The Darkest Dawn, 2016.
Directed by Drew Casson.
Starring Bethan Mary Leadley, Cherry Wallis, Stuart Ashen and Drew Casson.
The story of two sisters, as Britain descends into an alien apocalypse.
In the often questionable annals of the found-footage genre, two films loom large: The Blair Witch Project and Cloverfield, both of which received sequels/soft reboots in 2016. The former established that the format could be effective if used correctly, and the latter arguably pushed the genre to its action-packed limits. Critics of the form cite its storytelling limitations and the overabundance of horror films that employ found footage to underwhelming effect, but Blair Witch and Cloverfield remain exemplars (or exceptions) of what can be achieved, with the [REC] series and leftfield entries like Creep or Willow Creek occasionally jolting some new life into the genre. While The Darkest Dawn can’t hold a candle to either film it does owe a lot to both and serves as a reminder that it takes more than a shaky-cam aesthetic and homemade CGI to make even a half-decent found-footage flick.
Set in contemporary England during and in the immediate aftermath of a generic alien invasion (think blocky ships, colourful explosions and brain-stealing bugs), the film follows a ragtag group of survivors as they search for a safe haven. Luckily, we get to witness all the fun and excitement firsthand courtesy of sixteen year-old Chloe’s brand-new camera. Issues of logistics (like how exactly Chloe keeps the device charged when they’re trudging through rural Britain for days) are consistently ignored so that the camera can capture semi-artfully framed scenes of forced tension between frazzled survivors and repeated messages recorded for Chloe and her sister’s mother. (I’m not entirely sure they know the difference between digital cameras and telephones, to be honest.)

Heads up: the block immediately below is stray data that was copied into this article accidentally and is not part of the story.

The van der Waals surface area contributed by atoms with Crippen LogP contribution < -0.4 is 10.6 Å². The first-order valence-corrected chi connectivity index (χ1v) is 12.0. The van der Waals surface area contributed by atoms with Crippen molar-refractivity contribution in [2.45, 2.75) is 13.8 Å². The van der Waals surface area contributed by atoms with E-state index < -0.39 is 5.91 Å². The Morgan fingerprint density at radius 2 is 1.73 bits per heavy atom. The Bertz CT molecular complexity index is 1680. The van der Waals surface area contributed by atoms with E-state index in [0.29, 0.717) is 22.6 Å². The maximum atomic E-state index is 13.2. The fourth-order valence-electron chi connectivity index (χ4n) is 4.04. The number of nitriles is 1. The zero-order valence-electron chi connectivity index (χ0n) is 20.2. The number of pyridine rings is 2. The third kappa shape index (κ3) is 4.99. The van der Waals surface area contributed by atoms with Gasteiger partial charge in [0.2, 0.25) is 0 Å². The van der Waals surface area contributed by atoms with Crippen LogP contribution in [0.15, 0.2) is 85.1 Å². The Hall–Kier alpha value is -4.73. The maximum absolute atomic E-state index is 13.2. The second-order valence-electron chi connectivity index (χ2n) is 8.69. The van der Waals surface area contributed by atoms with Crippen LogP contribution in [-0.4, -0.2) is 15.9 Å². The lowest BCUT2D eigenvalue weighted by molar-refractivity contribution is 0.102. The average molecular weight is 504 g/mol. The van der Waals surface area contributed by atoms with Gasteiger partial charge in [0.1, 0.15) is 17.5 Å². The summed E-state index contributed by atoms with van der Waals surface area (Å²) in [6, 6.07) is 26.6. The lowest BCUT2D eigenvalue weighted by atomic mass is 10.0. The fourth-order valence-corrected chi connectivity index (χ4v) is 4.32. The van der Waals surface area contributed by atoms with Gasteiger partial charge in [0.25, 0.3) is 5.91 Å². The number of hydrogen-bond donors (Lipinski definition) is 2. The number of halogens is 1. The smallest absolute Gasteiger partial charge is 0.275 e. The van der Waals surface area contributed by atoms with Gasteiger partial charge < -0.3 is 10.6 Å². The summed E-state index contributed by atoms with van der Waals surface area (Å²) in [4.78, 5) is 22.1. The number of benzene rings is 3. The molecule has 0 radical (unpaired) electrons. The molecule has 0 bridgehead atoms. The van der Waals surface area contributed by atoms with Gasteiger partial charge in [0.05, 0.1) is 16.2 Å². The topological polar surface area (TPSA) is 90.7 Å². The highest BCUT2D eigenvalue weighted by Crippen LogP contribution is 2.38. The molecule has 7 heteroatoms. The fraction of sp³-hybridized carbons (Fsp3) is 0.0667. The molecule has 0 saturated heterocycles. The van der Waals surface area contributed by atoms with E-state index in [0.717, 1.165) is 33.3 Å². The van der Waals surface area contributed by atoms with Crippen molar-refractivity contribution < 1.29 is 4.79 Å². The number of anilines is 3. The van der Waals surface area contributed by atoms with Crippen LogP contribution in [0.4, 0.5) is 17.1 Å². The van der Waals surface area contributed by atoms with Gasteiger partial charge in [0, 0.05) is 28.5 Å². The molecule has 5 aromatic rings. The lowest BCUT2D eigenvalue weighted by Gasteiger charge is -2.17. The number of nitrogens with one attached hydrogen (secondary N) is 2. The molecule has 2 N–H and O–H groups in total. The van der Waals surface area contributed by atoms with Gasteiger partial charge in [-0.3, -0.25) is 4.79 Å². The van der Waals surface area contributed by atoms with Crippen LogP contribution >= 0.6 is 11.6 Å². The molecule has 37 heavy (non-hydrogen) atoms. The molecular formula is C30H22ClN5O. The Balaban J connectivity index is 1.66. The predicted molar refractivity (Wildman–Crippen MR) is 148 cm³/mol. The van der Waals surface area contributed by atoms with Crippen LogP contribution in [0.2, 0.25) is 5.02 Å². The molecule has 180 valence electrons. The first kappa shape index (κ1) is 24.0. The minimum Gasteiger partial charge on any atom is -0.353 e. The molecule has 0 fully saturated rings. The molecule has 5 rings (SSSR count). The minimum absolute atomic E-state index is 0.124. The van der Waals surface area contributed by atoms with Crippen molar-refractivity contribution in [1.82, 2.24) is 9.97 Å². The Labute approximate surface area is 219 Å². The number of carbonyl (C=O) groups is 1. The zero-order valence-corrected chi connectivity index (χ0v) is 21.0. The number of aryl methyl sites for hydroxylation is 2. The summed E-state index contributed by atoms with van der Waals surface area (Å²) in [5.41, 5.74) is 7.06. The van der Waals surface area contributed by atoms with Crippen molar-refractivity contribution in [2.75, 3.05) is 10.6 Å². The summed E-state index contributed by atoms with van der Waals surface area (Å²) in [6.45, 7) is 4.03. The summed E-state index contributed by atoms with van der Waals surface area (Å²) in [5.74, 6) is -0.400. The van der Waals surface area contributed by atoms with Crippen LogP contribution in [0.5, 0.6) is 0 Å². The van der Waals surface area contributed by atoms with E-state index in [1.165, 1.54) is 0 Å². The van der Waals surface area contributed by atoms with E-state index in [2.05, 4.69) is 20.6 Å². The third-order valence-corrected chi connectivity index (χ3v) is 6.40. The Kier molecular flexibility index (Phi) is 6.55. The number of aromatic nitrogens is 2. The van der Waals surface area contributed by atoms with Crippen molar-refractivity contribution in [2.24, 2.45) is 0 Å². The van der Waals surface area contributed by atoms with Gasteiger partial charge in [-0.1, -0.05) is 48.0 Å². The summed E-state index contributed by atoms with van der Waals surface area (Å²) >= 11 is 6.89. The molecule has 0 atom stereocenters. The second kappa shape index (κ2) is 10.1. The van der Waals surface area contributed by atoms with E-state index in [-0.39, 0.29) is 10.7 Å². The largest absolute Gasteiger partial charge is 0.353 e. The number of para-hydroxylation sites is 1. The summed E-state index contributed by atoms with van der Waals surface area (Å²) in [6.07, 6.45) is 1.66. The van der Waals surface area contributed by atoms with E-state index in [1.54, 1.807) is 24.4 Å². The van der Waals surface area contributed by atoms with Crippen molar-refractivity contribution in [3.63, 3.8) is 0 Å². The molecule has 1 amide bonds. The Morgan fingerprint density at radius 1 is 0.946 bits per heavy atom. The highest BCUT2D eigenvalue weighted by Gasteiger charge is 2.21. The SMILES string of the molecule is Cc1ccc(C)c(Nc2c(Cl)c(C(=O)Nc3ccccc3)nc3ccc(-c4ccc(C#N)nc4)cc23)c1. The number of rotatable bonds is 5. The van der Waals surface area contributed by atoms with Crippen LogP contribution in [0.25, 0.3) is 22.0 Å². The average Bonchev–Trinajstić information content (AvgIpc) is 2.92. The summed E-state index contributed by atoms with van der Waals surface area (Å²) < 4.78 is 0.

The threadbare plot – a group of men commandeer the group and take them to find a relative in a military camp near Manchester – at least allows for some variety of scenery, and the ambition of the project is admirable in scenes featuring dozens of extras and complicated technical moves. However, there’s rarely a sense of genuine reality due to a tin-eared script that strives for action movie cliches but can’t quite reach even that meagre goal. Independent filmmakers often have to be creative within their means to try and get noticed so that they can be offered larger budgets and more ambitious projects, but it seems like The Darkest Dawn only ever aspired to generic drivel. Perhaps if director/co-writer Drew Casson had stayed behind the camera instead of casting himself as a romantic lead he might have had the cognisance to aim a little higher.
Flickering Myth Rating – Film: ★ / Movie: ★ ★